Speculation has been raised that the isles could form a major energy hub, with inter-connectors feeding in to the national grid from Iceland and Norway via Shetland.
Advances in technology and the wider opening in Europe of a common market for electricity could be behind the release of “serious money” from Brussels to invest in interconnection.
The details have been shared by Tory MEP Ian Duncan during a visit to the isles in support of Holyrood candidate Cameron Smith.
Mr Duncan says Shetland could benefit from up to a third of £230 billion that may become available for North Sea development.
It follows concern recently that the UK government was preparing to ditch promised subsidies needed to open up the islands to large-scale wind projects.
Other comments by Mr Duncan may come as a concern for supporters of the Viking Energy project, however.
The MEP believes developments in offshore renewable technology, once behind the curve, are quickly gathering pace.
That, he says, could herald an end to a time when developers have gone “hell for leather” for onshore wind.
Mr Duncan cited meetings he had attended in Iceland during recent weeks and how Norway could form part of an “energy union” because it had renewable energy storage capabilities.
“I would say, right now, that Shetland is perfectly placed in a northern North Sea,” he said.
“There is already talk of various inter-connectors coming into Scotland via Shetland.
“There’s serious money in Brussels, right now, to invest in interconnection.”
Mr Duncan said he hoped the European Commission would shortly declare the northern North Sea hub as “a priority”, which would pave the way for cash to be “unlocked”.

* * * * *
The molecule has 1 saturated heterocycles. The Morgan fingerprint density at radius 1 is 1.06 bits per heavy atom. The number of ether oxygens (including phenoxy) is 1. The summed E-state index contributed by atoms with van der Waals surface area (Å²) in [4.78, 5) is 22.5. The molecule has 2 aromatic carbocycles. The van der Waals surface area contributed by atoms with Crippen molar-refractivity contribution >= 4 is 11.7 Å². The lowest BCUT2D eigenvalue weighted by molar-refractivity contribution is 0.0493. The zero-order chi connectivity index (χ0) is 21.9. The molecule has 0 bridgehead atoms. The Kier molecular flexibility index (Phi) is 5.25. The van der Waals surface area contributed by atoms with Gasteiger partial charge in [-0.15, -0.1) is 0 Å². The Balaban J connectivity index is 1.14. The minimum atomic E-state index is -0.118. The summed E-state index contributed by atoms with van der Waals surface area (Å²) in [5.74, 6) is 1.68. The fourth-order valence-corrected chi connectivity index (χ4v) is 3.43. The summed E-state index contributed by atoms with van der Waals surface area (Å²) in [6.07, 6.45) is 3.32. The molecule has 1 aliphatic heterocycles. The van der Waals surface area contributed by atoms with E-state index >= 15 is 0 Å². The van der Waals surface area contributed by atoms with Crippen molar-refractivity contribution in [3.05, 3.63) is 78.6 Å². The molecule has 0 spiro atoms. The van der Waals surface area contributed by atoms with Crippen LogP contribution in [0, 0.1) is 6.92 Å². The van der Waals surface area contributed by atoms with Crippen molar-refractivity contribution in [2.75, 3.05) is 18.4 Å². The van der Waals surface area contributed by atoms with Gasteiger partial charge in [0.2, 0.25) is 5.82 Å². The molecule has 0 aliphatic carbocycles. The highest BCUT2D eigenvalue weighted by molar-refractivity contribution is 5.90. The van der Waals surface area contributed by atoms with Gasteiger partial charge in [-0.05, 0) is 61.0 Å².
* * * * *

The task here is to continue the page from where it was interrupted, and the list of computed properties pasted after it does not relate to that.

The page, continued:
“The amount of money to unlock the hub in the North Sea is about £230 billion. That’s how much it would cost. I would suggest the commission will probably be making a third of that available. That’s the kind of figure we could see. The rest would come from member states or, in the case of Scotland, probably from the Scottish government as well.
“Once you’ve got a level playing field you create a stable investment platform and then private money is the other part that completes the equation.”
He said he had held meetings with the European Commission’s energy union vice-president Maroš Šefcovic, who is said to be taking forward plans for a common market on energy with a planned removal of barriers to transmission. Mr Duncan hoped Mr Šefcovic might be persuaded to visit the isles in the near future.
“He is very positive. He is very much of the view that this is a ‘shovel-ready’ project compared to lots of the energy proposals in different parts of Europe which are just simply not there.
“The Northern North Sea is a stable investment and a good prospect as well.”
Mr Duncan added signs that a dependence on onshore wind was coming to an end had begun to appear, with advances in technology for offshore developments beginning to emerge.
“Part of the problem, I think, is having gone hell for leather for onshore wind, a lot of investments that should have been made on the technology side for offshore hasn’t really happened. But I think that’s changing.”
Viking Energy declined to comment on Mr Duncan’s super-grid ideas.
However, when asked about subsidies, the company’s chairman – Alan Bryce – said Viking expected the UK government to abide by its renewable commitments.
He said the downfall in the North Sea oil and gas sector meant the need for Viking Energy’s project and a grid connection to the mainland had “never been greater”.
In a statement to this newspaper he said: “Viking is aware of this speculation. But the UK government has long-standing public commitments to support remote island renewable generators and we expect it to follow through on those pledges.
“The [Viking] project continues to make good progress and we will have developments to announce in the coming weeks. But it remains essential that the UK government follows up on its Budget announcement of a £290m auction for renewables by making it clear as soon as possible that the Scottish islands will be included in the process.
“Against the backdrop of lost jobs in the oil and gas industry in Shetland, the need for the Viking project and the national electricity grid connection has never been greater.”